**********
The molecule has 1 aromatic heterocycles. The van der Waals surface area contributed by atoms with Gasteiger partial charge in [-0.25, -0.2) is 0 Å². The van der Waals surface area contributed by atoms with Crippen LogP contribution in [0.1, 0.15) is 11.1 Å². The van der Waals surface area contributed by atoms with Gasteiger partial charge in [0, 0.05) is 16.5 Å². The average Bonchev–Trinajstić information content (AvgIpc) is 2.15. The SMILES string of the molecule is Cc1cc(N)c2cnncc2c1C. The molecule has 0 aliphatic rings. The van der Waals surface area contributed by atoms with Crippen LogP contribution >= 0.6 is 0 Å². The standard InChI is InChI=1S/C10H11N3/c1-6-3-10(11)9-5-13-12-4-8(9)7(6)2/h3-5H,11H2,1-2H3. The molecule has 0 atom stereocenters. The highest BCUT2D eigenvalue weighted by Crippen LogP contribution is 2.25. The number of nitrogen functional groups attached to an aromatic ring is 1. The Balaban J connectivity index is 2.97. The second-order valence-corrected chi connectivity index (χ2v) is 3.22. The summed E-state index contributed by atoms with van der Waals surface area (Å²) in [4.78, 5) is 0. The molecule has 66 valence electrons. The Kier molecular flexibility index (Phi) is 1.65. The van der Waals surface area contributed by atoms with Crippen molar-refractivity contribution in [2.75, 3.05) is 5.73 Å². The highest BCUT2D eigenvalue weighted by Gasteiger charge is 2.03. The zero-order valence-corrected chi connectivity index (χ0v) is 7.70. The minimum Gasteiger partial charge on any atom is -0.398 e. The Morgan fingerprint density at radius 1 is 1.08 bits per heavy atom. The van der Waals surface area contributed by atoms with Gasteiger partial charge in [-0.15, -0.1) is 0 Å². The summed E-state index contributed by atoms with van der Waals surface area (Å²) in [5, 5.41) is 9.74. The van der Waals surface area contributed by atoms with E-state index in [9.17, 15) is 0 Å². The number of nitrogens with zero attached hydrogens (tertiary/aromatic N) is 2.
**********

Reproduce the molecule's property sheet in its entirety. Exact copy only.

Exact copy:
The molecule has 1 aromatic heterocycles. The van der Waals surface area contributed by atoms with Gasteiger partial charge in [-0.25, -0.2) is 0 Å². The van der Waals surface area contributed by atoms with Crippen LogP contribution in [0.1, 0.15) is 11.1 Å². The van der Waals surface area contributed by atoms with Gasteiger partial charge in [0, 0.05) is 16.5 Å². The average Bonchev–Trinajstić information content (AvgIpc) is 2.15. The SMILES string of the molecule is Cc1cc(N)c2cnncc2c1C. The molecule has 0 aliphatic rings. The van der Waals surface area contributed by atoms with Crippen LogP contribution >= 0.6 is 0 Å². The standard InChI is InChI=1S/C10H11N3/c1-6-3-10(11)9-5-13-12-4-8(9)7(6)2/h3-5H,11H2,1-2H3. The molecule has 0 atom stereocenters. The highest BCUT2D eigenvalue weighted by Crippen LogP contribution is 2.25. The number of nitrogen functional groups attached to an aromatic ring is 1. The Balaban J connectivity index is 2.97. The second-order valence-corrected chi connectivity index (χ2v) is 3.22. The summed E-state index contributed by atoms with van der Waals surface area (Å²) in [4.78, 5) is 0. The molecule has 66 valence electrons. The Kier molecular flexibility index (Phi) is 1.65. The van der Waals surface area contributed by atoms with Crippen molar-refractivity contribution in [2.75, 3.05) is 5.73 Å². The highest BCUT2D eigenvalue weighted by Gasteiger charge is 2.03. The zero-order valence-corrected chi connectivity index (χ0v) is 7.70. The minimum Gasteiger partial charge on any atom is -0.398 e. The Morgan fingerprint density at radius 1 is 1.08 bits per heavy atom. The van der Waals surface area contributed by atoms with Gasteiger partial charge in [-0.15, -0.1) is 0 Å². The summed E-state index contributed by atoms with van der Waals surface area (Å²) in [5, 5.41) is 9.74. The van der Waals surface area contributed by atoms with E-state index in [9.17, 15) is 0 Å². The number of nitrogens with zero attached hydrogens (tertiary/aromatic N) is 2.